The psychiatrists and health professionals who ‘updated’ the fifth edition of the Diagnostic and Statistical Manual of Mental Disorders in 2013 changed how ‘autism’ is meant to be interpreted. For example, Asperger’s disorder merged into an overall collective of ‘autism spectrum disorders’, rendering Asperger’s nonexistent as a separate disorder. Yet the terms ‘Asperger’s’, ‘autistic’ and ‘autism’, in general, are used on a daily basis by people who have been diagnosed/labelled in this way over the course of their lives, or indeed are used by people to label others in stereotypical and prejudicial ways that leads to their marginalisation. With this thought in mind, the author briefly reflects on his own experiences of being labelled with ‘Asperger’s’ or as being ‘autistic’ (a label he rejects), whilst thinking from a ‘dis/human’ perspective, a viewpoint that seeks to unpack and challenge the dominant concepts of what it means to be human in the twenty-first century. While it is difficult to avoid being labelled in ways that lead to discrimination and rejection, a dishuman perspective offers a viewpoint against the narrow versions of what it means to be human, relating to how disability can trouble the notion of what it means to be human and indeed inform the very meaning of what it means to be human.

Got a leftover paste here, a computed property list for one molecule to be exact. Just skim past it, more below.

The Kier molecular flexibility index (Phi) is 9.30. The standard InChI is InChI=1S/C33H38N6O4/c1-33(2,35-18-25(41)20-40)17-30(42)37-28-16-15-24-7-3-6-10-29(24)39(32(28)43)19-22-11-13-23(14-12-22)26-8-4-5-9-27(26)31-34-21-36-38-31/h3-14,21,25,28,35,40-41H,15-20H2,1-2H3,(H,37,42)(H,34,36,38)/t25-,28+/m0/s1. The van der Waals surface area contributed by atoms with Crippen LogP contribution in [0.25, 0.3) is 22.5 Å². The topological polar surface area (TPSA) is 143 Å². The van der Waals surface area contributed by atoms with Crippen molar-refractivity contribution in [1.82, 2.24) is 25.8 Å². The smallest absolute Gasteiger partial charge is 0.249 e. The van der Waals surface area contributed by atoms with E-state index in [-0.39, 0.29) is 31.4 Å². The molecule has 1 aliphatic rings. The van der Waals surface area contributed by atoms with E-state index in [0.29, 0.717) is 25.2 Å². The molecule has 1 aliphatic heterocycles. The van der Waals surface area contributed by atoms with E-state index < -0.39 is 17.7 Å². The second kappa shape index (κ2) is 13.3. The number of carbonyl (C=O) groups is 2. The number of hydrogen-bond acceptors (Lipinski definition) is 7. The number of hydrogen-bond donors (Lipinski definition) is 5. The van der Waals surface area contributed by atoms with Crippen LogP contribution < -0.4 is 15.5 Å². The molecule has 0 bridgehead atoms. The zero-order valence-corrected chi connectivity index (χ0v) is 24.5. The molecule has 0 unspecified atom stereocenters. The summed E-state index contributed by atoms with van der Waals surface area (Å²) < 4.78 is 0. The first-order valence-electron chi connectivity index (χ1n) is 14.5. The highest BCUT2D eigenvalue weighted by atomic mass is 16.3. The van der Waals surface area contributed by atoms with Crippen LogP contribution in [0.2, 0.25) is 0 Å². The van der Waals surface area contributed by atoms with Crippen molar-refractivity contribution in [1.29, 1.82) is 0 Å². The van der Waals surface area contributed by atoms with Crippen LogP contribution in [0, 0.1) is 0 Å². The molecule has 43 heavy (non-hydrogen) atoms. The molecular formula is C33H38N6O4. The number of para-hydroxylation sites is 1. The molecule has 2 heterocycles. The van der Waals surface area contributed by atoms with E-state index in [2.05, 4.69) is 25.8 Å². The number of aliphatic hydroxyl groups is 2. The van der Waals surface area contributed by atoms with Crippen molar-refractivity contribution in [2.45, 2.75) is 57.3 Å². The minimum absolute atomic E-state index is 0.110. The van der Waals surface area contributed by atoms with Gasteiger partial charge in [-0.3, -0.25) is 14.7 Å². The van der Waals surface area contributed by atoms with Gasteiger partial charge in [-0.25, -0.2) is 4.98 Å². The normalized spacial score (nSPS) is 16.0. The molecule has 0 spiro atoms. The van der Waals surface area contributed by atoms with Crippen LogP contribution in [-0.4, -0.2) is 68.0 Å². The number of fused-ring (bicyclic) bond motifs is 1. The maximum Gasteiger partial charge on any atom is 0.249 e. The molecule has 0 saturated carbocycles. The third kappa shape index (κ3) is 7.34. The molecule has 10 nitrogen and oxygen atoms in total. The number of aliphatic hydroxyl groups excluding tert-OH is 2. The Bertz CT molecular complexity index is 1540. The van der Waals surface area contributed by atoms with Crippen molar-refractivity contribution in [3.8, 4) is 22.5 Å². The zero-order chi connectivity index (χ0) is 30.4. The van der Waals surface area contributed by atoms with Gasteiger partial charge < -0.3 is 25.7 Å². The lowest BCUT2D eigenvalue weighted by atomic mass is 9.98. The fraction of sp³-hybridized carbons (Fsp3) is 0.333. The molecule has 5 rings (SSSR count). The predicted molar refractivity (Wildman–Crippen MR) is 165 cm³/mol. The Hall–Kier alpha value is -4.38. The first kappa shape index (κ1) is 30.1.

- Learning disabilities